Kombucha. It's a magical fermented health drink that cures everything because it was developed by wise ancient Chinese monks or something. It's fairly tasty once you get used to it, perhaps even delicious and refreshing. It doesn't have much sugar either.
Recently I had been drinking it habitually after finding out the 711 right around the corner carried my favorite flavors. Since I can't have beer anymore (*cries*) except the gluten free kind that tastes awful and a tablespoon of wine makes me blind drunk, Kombucha became my flavorful and refreshing drink of choice.
The problem was that around that same time I started feeling kind of sick in the afternoon. I just couldn't believe my beloved kombucha was the problem, so I initially blamed seasonal allergies.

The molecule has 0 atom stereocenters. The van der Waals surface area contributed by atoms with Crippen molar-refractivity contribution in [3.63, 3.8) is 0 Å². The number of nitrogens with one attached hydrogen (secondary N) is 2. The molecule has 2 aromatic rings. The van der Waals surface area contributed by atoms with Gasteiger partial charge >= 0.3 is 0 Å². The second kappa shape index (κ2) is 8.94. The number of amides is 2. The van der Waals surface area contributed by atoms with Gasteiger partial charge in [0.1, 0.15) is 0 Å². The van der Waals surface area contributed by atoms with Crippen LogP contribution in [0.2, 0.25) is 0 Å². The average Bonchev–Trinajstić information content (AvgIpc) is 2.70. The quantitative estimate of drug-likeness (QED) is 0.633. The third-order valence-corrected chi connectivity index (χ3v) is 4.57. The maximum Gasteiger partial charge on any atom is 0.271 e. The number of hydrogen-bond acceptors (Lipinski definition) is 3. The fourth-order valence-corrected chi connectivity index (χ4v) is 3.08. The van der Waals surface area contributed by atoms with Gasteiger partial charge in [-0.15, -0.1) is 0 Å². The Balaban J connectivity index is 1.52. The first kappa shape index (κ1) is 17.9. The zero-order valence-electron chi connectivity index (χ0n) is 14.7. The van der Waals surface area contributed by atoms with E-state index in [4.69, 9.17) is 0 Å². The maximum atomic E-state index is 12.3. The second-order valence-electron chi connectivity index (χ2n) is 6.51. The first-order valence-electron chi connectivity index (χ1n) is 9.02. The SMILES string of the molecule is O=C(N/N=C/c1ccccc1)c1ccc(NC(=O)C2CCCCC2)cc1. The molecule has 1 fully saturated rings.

At some point I looked at my spending habits and figured I shouldn't buy a $4 bottle of kombucha every day. I planned on buying a kombucha starter kit eventually. Miraculously, not only did my pocketbook get heavier, but the afternoon sickness went away.
Lots of people ascribe fairly magical powers to fermented foods and many sick people down barrels of sauerkraut and kefir believing they will provide them health. But we have to remember that people with food sensitivities also often have cross reactions to pretty much EVERYTHING. Yeast is a fairly common sensitivities for those sensitive to gluten, but fermented foods also contain other potentially irritating ingredients like amines and histamine. In the end, while paleolithic people would have probably consumed lots of bacteria and yeasts, modern fermented foods have them in very high amounts.
So if you are having a problem, don't blame it on "detox." Take a good look at your diet, even at foods you think are healthy. Fermented foods can help heal, but they can also cause reactions.